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Deploying

Learn how to deploy a self-hosted ShellHub instance on your own server.

tip

If you prefer to use the cloud hosted service of ShellHub instead of self-hosting your own instance, you can skip this guide by creating an account in ShellHub Cloud.

ShellHub is designed using the microservices design pattern, so that multiple small and isolated Docker containers make up the server.

In order to eliminate environmental issues of missing, outdated, or mismatching dependencies, specific operating system issues, or problems during manual installations, we have created a Docker Compose environment that brings all of these Docker containers up and connects them together as one server.

System Requirements

Before continuing, make sure:

  • Docker Engine and Docker Compose are installed properly.
  • Following ports are open: TCP 80 and TCP 22.

Downloading the latest stable version

Checkout the latest stable version (v0.10.3) of ShellHub as follows:

git clone -b v0.10.3 https://github.com/shellhub-io/shellhub.git

Running

Change to directory where ShellHub is located (the one that you just cloned with git) and run:

make keygen
make start

Be patient, it can take up to 10 minutes for the first time.

info

Once ShellHub starts, it will always start automatically during the boot process unless you explicitly stop it.

Now you can access ShellHub on http://localhost.

Production Deployment

For production deployment, there are a few things to modified to make sure your deployment is ready for production usage.

note

Before going to production, you should first familiarize yourself with the ShellHub platform and how it works.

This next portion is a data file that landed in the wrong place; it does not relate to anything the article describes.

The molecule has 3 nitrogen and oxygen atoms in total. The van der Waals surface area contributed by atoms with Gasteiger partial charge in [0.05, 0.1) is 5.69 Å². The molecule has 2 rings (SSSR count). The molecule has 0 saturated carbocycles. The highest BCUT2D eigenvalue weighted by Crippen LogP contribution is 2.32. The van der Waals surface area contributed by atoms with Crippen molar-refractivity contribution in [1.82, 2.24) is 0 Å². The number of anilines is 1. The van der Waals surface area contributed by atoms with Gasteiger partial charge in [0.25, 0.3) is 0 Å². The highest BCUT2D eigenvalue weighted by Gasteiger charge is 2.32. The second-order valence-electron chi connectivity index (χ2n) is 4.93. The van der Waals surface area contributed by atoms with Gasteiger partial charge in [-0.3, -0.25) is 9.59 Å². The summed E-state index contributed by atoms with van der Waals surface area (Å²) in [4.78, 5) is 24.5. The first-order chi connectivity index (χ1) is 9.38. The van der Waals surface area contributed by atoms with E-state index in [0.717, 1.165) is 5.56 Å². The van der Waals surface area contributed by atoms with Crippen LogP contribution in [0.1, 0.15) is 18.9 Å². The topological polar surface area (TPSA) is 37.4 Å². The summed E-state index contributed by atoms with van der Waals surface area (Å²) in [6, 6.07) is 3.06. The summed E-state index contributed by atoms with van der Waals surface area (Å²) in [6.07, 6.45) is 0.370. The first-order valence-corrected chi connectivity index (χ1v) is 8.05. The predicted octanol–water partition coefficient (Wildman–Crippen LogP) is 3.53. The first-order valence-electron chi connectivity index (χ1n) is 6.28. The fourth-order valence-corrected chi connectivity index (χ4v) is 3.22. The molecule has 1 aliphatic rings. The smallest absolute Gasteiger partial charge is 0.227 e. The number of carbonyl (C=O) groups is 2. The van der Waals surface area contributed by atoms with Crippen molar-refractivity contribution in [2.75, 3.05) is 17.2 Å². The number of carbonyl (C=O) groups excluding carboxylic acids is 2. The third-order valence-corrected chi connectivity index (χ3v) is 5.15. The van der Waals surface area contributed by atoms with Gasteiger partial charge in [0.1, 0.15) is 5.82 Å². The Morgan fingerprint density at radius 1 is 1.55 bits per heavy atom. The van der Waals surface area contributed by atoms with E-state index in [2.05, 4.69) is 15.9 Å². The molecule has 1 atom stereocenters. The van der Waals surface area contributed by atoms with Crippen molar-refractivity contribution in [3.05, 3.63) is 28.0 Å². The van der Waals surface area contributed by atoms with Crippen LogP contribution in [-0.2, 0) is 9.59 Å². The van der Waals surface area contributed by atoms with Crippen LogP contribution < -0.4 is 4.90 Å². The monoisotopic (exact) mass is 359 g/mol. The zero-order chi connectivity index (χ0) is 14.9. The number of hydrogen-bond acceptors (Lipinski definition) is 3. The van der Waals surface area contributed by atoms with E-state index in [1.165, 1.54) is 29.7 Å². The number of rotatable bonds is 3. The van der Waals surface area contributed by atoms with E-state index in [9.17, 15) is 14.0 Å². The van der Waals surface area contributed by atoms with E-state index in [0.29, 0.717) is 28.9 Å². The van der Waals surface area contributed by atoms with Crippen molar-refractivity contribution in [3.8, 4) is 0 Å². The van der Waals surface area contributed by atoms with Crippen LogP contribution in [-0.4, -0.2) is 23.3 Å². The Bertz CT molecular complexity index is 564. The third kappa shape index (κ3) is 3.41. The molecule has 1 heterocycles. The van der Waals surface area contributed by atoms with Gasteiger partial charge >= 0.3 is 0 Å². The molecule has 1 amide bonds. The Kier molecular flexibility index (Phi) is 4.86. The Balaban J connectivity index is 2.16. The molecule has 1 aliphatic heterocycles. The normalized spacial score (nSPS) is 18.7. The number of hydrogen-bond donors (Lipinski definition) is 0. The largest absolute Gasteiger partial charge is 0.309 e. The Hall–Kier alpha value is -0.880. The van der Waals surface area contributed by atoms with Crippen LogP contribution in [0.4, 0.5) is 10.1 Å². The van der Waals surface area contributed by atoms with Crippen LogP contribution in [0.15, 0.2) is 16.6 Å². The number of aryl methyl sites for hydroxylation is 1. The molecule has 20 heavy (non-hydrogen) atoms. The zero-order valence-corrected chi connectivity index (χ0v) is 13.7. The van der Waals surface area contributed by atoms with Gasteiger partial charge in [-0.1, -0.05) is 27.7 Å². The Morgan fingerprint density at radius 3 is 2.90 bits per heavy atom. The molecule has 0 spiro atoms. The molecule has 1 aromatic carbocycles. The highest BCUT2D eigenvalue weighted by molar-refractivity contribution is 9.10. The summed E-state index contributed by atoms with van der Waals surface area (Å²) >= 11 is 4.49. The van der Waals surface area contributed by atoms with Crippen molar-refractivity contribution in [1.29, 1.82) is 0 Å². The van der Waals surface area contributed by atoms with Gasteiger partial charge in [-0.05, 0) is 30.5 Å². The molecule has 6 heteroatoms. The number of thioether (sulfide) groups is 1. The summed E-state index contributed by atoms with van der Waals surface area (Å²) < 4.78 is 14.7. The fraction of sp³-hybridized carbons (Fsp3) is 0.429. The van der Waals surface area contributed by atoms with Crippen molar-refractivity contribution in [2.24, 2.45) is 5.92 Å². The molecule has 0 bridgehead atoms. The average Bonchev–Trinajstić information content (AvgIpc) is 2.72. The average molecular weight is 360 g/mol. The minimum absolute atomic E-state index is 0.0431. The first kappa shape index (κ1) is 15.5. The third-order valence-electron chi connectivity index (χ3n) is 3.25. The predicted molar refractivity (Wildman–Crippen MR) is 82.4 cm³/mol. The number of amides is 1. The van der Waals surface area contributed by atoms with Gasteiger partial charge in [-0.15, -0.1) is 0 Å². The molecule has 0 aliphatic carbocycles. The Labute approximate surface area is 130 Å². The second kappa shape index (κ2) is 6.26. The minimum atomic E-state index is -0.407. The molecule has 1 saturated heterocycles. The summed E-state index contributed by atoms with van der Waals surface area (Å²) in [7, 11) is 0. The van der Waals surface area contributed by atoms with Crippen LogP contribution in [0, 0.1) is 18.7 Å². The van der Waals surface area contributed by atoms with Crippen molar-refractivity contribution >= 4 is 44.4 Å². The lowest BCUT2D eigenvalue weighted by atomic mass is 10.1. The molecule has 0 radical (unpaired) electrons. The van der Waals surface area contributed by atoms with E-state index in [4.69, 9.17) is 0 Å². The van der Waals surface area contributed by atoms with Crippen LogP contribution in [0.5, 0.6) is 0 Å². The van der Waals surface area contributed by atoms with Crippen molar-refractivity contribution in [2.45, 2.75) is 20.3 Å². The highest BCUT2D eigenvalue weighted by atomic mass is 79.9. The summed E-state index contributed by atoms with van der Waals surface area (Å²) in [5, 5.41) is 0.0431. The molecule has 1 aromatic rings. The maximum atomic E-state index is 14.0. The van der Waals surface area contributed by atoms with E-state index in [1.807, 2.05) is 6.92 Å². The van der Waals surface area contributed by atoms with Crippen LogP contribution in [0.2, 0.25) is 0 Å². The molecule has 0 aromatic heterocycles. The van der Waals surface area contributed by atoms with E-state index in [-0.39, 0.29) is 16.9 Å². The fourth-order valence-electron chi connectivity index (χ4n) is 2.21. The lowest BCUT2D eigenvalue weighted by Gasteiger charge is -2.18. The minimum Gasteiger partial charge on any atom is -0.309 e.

Enable HTTPS

ShellHub provides automatic HTTPS support using Let's Encrypt but if you want to mananually configure HTTPS, this is commonly achieved by running NGINX with your certificates on your Docker host, service or load balancers in-front of the running container.

Automatic HTTPS with Let's Encrypt

ShellHub provides automatic HTTPS support using Let's Encrypt with reasonable SSL settings, HTTP/2 and WebSockets support out-of-the-box.

Please see SHELLHUB_AUTO_SSL config option.

NGINX SSL terminator

In case you are using NGINX as SSL terminator instead, make sure to set the SHELLHUB_WEB_PORT to only bind to localhost by adding the following line to the docker-compose.override.yml:

version: '3.7'
services:
gateway:
ports:
- "127.0.0.1:${SHELLHUB_HTTP_PORT}:80"

When using NGINX do not forget to allow websocket traffic to be handled properly. This can be done by adding the following blocks to your NGINX configuration:

 location / {
proxy_pass http://127.0.0.1:<SHELLHUB_HTTP_PORT>;
proxy_http_version 1.1;
proxy_set_header Upgrade $http_upgrade;
proxy_set_header Connection "upgrade";
proxy_read_timeout 86400;
proxy_set_header Host $host;
}

location /ws/ {
proxy_pass http://127.0.0.1:<SHELLHUB_HTTP_PORT>;
proxy_http_version 1.1;
proxy_set_header Upgrade $http_upgrade;
proxy_set_header Connection "upgrade";
proxy_read_timeout 86400;
}

location /ssh/ {
proxy_pass http://127.0.0.1:<SHELLHUB_HTTP_PORT>;
proxy_http_version 1.1;
proxy_set_header Upgrade $http_upgrade;
proxy_set_header Connection "upgrade";
proxy_read_timeout 86400;
}

Layer 4 load balancer

When putting a Layer 4 load balancer in-front of ShellHub you need to enable PROXY protocol support on it and configure ShellHub to deal with PROXY protocol header by setting SHELLHUB_PROXY=true config option in the docker-compose.override.yml.

Setup MongoDB persistent volume

By default, MongoDB persistent files are stored by writting files to disk on the host system using the Docker's internal volume management.

In a production environment, it is recommended to create a data directory on the host system filesystem and mount this into the MongoDB container. This places the persistent files in a known location on the host system filesystem, and makes it easy for tools and applications on the host system to access the files.

To achieve this, put the following in the docker-compose.override.yml file inside ShellHub project dir:

version: '3.7'
services:
mongo:
volumes:
- /usr/local/mongo/data:/data/db
info

Make sure /usr/local/mongo/data directory exists on the host file system.